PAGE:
Tim Johnson

Tim Johnson is perhaps best known to those in IT as the co-founder of Ovum, one of the foremost analysts of the industry, that subsumed another familiar name, Holway, and still produces reports, now as part of Datamonitor. 

Tim describes himself as a researcher, a role he has been carrying out since becoming a science correspondent in 1963, producing material on key technologies, markets and issues in various media, through the nationals press and his own brands like Ovum, Point Topic, and Look Multimedia.? His pioneering work includes some of the first publications on packet switching, expert systems, video cassettes and the use and applications for data communications across 17 European countries.?

Tim comes from a line of ancestors involved in technology and media and his father wrote a report recommending the installation of a computer in the design department of Roll Royce in 1953. 

David Tebbutt

It was scoring 100 per cent on a computer aptitude test at NCR that attracted a restless young David Tebbutt to computing in 1965. The industry proved rich in opportunity, taking him from programming, systems analysis and training, through project and data processing management, to business and technology writing and editing.

At NCR, David’s first machine, had 2.4k bytes of memory for working data, the program and running all peripherals. As the technology developed he helped a wide range of companies implement their IT systems. In 1975 he joined ICL as a leadership skills trainer, a role which took him to diverse assignments in Trinidad, Nigeria and Poland.

David had always enjoyed writing but his family and teachers discouraged him from taking it up professionally, believing it was not a good career choice. The chance to prove them wrong came with the emerging world of personal computers.

For Personal Computer World, David reviewed launch models of breakthrough devices such as the IBM PC and Osborne 1 and interviewed industry luminaries including Steve Jobs.  As editor, he covered a seminal period, spanning the development of the industry from kit microcomputers to the IBM PC  via Tandy TRS-80 and Commodore Pet.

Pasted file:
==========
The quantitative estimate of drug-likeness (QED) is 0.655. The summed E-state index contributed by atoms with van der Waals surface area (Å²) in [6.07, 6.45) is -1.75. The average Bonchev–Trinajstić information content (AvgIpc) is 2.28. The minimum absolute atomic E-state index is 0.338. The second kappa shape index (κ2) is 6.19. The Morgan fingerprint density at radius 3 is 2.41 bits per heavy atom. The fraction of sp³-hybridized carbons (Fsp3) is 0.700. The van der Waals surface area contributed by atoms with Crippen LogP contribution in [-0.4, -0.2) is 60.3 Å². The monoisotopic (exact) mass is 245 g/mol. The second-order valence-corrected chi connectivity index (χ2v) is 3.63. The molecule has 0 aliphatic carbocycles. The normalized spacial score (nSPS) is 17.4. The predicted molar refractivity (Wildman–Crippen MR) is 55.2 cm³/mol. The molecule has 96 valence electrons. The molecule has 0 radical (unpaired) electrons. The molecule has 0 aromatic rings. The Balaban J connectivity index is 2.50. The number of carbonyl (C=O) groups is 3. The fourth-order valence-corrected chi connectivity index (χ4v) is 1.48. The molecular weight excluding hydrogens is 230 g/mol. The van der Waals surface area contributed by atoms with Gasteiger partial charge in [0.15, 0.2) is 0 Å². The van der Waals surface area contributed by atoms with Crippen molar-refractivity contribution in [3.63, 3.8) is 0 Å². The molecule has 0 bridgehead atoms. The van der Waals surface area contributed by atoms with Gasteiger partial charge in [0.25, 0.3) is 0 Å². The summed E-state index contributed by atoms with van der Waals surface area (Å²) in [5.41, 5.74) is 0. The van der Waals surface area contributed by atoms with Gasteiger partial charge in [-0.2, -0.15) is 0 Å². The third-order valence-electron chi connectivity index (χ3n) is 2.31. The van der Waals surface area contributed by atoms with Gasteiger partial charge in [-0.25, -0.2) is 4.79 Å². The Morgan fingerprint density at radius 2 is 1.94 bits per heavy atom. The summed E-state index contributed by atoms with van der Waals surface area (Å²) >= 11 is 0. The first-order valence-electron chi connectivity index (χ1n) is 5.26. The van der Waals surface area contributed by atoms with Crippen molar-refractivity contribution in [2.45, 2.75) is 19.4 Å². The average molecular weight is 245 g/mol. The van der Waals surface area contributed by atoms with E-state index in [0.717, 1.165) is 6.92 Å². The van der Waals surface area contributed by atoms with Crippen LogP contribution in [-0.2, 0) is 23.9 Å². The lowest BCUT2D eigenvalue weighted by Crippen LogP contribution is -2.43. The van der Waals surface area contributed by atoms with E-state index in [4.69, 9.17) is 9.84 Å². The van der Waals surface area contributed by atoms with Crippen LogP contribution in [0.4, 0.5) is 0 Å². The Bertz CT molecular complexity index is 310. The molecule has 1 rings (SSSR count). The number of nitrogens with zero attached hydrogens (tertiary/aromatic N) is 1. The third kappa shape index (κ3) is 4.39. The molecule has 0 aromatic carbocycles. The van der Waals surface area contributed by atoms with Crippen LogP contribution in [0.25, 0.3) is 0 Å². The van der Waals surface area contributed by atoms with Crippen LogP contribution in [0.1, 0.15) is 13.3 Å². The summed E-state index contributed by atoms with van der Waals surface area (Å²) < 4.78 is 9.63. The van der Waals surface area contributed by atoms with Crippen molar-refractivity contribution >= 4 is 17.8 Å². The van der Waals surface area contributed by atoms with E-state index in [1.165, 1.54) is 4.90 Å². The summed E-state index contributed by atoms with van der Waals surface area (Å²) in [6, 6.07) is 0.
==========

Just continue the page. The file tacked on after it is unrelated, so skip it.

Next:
Unable to resist the pull back into the IT industry, in 1981 David co-founded Caxton Software, where he published and developed PC business productivity applications such as BrainStorm, a program he had developed to organise his own work while at PCW. It is still on sale in the US.

David has long been interested in environmental issues, inspired by books such as E F Schumacher’s Small is Beautiful. He worked on an ambitious sustainability initiative at the Science Museum from 2003-2006, and was launch editor of Blue & Green Tomorrow magazine in 2010.

As a writer, David has also covered topics such as ageing, leisure and happiness. He is currently ghost-writing a book about the future. But he doesn’t believe in the “singularity — the idea that AI will eventually control us.

Malcolm Penn

Malcolm Penn could have been a rock star but turned out a market researcher, analyst and authority on the electronics industry.

R&B music subsidised his electronic engineering degree sandwich course of four years with Vickers Aircraft in Weybridge and Wisley, where he worked on the VC10 programme, testing one plane almost to destruction, and Venner Electronics in south west London. He spent 14 years with ITT Semiconductors and ITT Europe, where he learned his trade in chip design, product marketing,  manufacturing and as a chip user.

He set up the US market research company Dataquest in Europe, before forming his own market research company, Future Horizons, to explain what the numbers mean. He has trenchant views on Intel and ARM, which are well worth hearing.

Rory Cellan-Jones

Rory Cellan-Jones provides a sharp, insightful view of the Tech in the Internet age.  He was a reporter for the BBC for 30 years, initially covering business, which got him interested in the burgeoning business of IT in the 90s.  As the industry developed he met the key players from Bill Gates to and Elon Musk and Steve Jobs and recalls the launch of the iPhone as a masterpiece of PR theatre. He chronicled  the rise and burst of the .com bubble in the UK in his book dot.bomb. 

Now retired from the BBC he has reflected on the exciting and dangerous world of what he calls “the social smartphone era” in his contribution to the archive and in his new book Always On. One of his biggest mistakes, he says, was getting excited about Google Glass, which did not look cool.